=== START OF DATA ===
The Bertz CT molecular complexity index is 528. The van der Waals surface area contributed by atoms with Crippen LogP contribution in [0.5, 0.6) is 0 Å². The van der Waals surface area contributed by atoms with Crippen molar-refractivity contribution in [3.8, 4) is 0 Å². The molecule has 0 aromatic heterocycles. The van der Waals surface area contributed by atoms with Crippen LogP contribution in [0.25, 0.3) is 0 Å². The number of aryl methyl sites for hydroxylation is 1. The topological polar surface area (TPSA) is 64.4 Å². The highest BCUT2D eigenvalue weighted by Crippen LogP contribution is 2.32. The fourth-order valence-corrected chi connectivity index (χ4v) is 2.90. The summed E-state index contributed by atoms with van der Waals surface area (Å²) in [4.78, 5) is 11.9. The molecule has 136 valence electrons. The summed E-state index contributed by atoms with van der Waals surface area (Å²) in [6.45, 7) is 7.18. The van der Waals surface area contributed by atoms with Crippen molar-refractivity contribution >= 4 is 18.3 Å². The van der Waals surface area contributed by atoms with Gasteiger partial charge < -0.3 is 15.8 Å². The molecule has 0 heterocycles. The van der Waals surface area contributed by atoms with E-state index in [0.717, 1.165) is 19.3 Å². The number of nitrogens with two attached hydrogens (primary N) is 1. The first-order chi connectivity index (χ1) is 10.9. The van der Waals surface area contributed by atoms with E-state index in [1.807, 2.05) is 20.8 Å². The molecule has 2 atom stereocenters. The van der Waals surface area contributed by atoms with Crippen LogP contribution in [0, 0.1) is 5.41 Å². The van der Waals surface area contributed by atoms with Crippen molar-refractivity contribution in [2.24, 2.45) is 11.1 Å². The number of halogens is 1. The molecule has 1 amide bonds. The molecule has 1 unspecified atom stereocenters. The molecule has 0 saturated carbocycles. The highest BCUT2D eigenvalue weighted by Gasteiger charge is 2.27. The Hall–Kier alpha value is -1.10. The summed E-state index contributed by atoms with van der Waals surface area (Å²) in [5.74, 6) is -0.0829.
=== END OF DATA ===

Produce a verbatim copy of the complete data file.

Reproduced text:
The Bertz CT molecular complexity index is 528. The van der Waals surface area contributed by atoms with Crippen LogP contribution in [0.5, 0.6) is 0 Å². The van der Waals surface area contributed by atoms with Crippen molar-refractivity contribution in [3.8, 4) is 0 Å². The molecule has 0 aromatic heterocycles. The van der Waals surface area contributed by atoms with Crippen LogP contribution in [0.25, 0.3) is 0 Å². The number of aryl methyl sites for hydroxylation is 1. The topological polar surface area (TPSA) is 64.4 Å². The highest BCUT2D eigenvalue weighted by Crippen LogP contribution is 2.32. The fourth-order valence-corrected chi connectivity index (χ4v) is 2.90. The summed E-state index contributed by atoms with van der Waals surface area (Å²) in [4.78, 5) is 11.9. The molecule has 136 valence electrons. The summed E-state index contributed by atoms with van der Waals surface area (Å²) in [6.45, 7) is 7.18. The van der Waals surface area contributed by atoms with Crippen molar-refractivity contribution >= 4 is 18.3 Å². The van der Waals surface area contributed by atoms with Gasteiger partial charge < -0.3 is 15.8 Å². The molecule has 0 heterocycles. The van der Waals surface area contributed by atoms with E-state index in [0.717, 1.165) is 19.3 Å². The number of nitrogens with two attached hydrogens (primary N) is 1. The first-order chi connectivity index (χ1) is 10.9. The van der Waals surface area contributed by atoms with E-state index in [1.807, 2.05) is 20.8 Å². The molecule has 2 atom stereocenters. The van der Waals surface area contributed by atoms with Crippen LogP contribution in [0, 0.1) is 5.41 Å². The van der Waals surface area contributed by atoms with Crippen molar-refractivity contribution in [2.24, 2.45) is 11.1 Å². The number of halogens is 1. The molecule has 1 amide bonds. The molecule has 1 unspecified atom stereocenters. The molecule has 0 saturated carbocycles. The highest BCUT2D eigenvalue weighted by Gasteiger charge is 2.27. The Hall–Kier alpha value is -1.10. The summed E-state index contributed by atoms with van der Waals surface area (Å²) in [5.74, 6) is -0.0829.